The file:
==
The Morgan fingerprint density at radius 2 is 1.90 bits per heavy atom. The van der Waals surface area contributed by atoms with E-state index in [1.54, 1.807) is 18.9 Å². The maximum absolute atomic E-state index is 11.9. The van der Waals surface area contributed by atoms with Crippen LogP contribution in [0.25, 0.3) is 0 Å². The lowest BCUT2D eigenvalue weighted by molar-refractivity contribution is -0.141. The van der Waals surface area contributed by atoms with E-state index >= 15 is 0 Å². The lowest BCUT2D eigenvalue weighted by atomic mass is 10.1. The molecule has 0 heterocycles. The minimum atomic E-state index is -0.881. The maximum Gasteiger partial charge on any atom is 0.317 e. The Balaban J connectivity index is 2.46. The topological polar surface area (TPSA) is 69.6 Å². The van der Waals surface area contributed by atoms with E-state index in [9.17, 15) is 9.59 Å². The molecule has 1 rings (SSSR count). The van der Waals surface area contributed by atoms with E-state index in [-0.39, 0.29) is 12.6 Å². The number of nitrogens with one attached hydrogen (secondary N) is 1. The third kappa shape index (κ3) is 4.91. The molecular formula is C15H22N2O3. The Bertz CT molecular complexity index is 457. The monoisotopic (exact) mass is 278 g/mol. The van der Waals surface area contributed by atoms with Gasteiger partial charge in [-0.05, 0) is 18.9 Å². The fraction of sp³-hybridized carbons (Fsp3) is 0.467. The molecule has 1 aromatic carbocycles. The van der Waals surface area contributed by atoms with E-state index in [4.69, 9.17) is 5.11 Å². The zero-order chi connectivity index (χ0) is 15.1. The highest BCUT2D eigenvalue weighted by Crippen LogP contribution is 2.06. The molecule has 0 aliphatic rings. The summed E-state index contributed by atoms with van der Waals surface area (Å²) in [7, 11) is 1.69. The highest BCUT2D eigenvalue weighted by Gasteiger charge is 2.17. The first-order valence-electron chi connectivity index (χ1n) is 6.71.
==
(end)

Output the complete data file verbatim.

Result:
The Morgan fingerprint density at radius 2 is 1.90 bits per heavy atom. The van der Waals surface area contributed by atoms with E-state index in [1.54, 1.807) is 18.9 Å². The maximum absolute atomic E-state index is 11.9. The van der Waals surface area contributed by atoms with Crippen LogP contribution in [0.25, 0.3) is 0 Å². The lowest BCUT2D eigenvalue weighted by molar-refractivity contribution is -0.141. The van der Waals surface area contributed by atoms with E-state index >= 15 is 0 Å². The lowest BCUT2D eigenvalue weighted by atomic mass is 10.1. The molecule has 0 heterocycles. The minimum atomic E-state index is -0.881. The maximum Gasteiger partial charge on any atom is 0.317 e. The Balaban J connectivity index is 2.46. The topological polar surface area (TPSA) is 69.6 Å². The van der Waals surface area contributed by atoms with E-state index in [9.17, 15) is 9.59 Å². The molecule has 1 rings (SSSR count). The van der Waals surface area contributed by atoms with E-state index in [-0.39, 0.29) is 12.6 Å². The number of nitrogens with one attached hydrogen (secondary N) is 1. The third kappa shape index (κ3) is 4.91. The molecular formula is C15H22N2O3. The Bertz CT molecular complexity index is 457. The monoisotopic (exact) mass is 278 g/mol. The van der Waals surface area contributed by atoms with Gasteiger partial charge in [-0.05, 0) is 18.9 Å². The fraction of sp³-hybridized carbons (Fsp3) is 0.467. The molecule has 1 aromatic carbocycles. The van der Waals surface area contributed by atoms with E-state index in [4.69, 9.17) is 5.11 Å². The zero-order chi connectivity index (χ0) is 15.1. The highest BCUT2D eigenvalue weighted by Crippen LogP contribution is 2.06. The molecule has 0 aliphatic rings. The summed E-state index contributed by atoms with van der Waals surface area (Å²) in [7, 11) is 1.69. The highest BCUT2D eigenvalue weighted by Gasteiger charge is 2.17. The first-order valence-electron chi connectivity index (χ1n) is 6.71.